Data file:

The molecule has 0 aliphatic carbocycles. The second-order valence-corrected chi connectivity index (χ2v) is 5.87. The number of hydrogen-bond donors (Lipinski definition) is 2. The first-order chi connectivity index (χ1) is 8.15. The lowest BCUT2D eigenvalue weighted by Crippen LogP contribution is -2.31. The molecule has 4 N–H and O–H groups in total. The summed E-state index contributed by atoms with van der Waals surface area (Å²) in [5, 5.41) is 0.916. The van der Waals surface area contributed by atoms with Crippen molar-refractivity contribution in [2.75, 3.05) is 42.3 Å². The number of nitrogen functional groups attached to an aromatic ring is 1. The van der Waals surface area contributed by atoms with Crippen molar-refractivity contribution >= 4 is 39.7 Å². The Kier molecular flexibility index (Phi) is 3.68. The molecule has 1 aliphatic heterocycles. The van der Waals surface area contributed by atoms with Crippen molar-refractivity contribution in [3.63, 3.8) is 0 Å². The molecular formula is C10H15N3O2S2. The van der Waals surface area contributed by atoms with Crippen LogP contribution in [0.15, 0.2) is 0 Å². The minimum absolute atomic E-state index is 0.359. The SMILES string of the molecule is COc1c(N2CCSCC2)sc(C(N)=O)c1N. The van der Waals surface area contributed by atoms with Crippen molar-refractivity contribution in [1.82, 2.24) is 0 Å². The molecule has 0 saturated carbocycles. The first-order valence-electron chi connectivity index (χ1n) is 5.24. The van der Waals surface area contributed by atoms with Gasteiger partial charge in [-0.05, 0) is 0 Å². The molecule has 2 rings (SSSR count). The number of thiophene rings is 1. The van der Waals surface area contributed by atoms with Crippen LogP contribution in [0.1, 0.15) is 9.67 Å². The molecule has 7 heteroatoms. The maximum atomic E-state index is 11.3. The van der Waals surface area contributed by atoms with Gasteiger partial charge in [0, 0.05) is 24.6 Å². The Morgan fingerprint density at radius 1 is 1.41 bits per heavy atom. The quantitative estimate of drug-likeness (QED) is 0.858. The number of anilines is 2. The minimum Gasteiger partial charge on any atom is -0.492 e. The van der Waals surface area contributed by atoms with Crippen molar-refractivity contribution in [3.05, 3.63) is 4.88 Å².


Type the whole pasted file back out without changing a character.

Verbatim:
The molecule has 0 aliphatic carbocycles. The second-order valence-corrected chi connectivity index (χ2v) is 5.87. The number of hydrogen-bond donors (Lipinski definition) is 2. The first-order chi connectivity index (χ1) is 8.15. The lowest BCUT2D eigenvalue weighted by Crippen LogP contribution is -2.31. The molecule has 4 N–H and O–H groups in total. The summed E-state index contributed by atoms with van der Waals surface area (Å²) in [5, 5.41) is 0.916. The van der Waals surface area contributed by atoms with Crippen molar-refractivity contribution in [2.75, 3.05) is 42.3 Å². The number of nitrogen functional groups attached to an aromatic ring is 1. The van der Waals surface area contributed by atoms with Crippen molar-refractivity contribution >= 4 is 39.7 Å². The Kier molecular flexibility index (Phi) is 3.68. The molecule has 1 aliphatic heterocycles. The van der Waals surface area contributed by atoms with Crippen molar-refractivity contribution in [3.63, 3.8) is 0 Å². The molecular formula is C10H15N3O2S2. The van der Waals surface area contributed by atoms with Crippen LogP contribution in [0.15, 0.2) is 0 Å². The minimum absolute atomic E-state index is 0.359. The SMILES string of the molecule is COc1c(N2CCSCC2)sc(C(N)=O)c1N. The van der Waals surface area contributed by atoms with Crippen molar-refractivity contribution in [1.82, 2.24) is 0 Å². The molecule has 0 saturated carbocycles. The first-order valence-electron chi connectivity index (χ1n) is 5.24. The van der Waals surface area contributed by atoms with Gasteiger partial charge in [-0.05, 0) is 0 Å². The molecule has 2 rings (SSSR count). The number of thiophene rings is 1. The van der Waals surface area contributed by atoms with Crippen LogP contribution in [0.1, 0.15) is 9.67 Å². The molecule has 7 heteroatoms. The maximum atomic E-state index is 11.3. The van der Waals surface area contributed by atoms with Gasteiger partial charge in [0, 0.05) is 24.6 Å². The Morgan fingerprint density at radius 1 is 1.41 bits per heavy atom. The quantitative estimate of drug-likeness (QED) is 0.858. The number of anilines is 2. The minimum Gasteiger partial charge on any atom is -0.492 e. The van der Waals surface area contributed by atoms with Crippen molar-refractivity contribution in [3.05, 3.63) is 4.88 Å².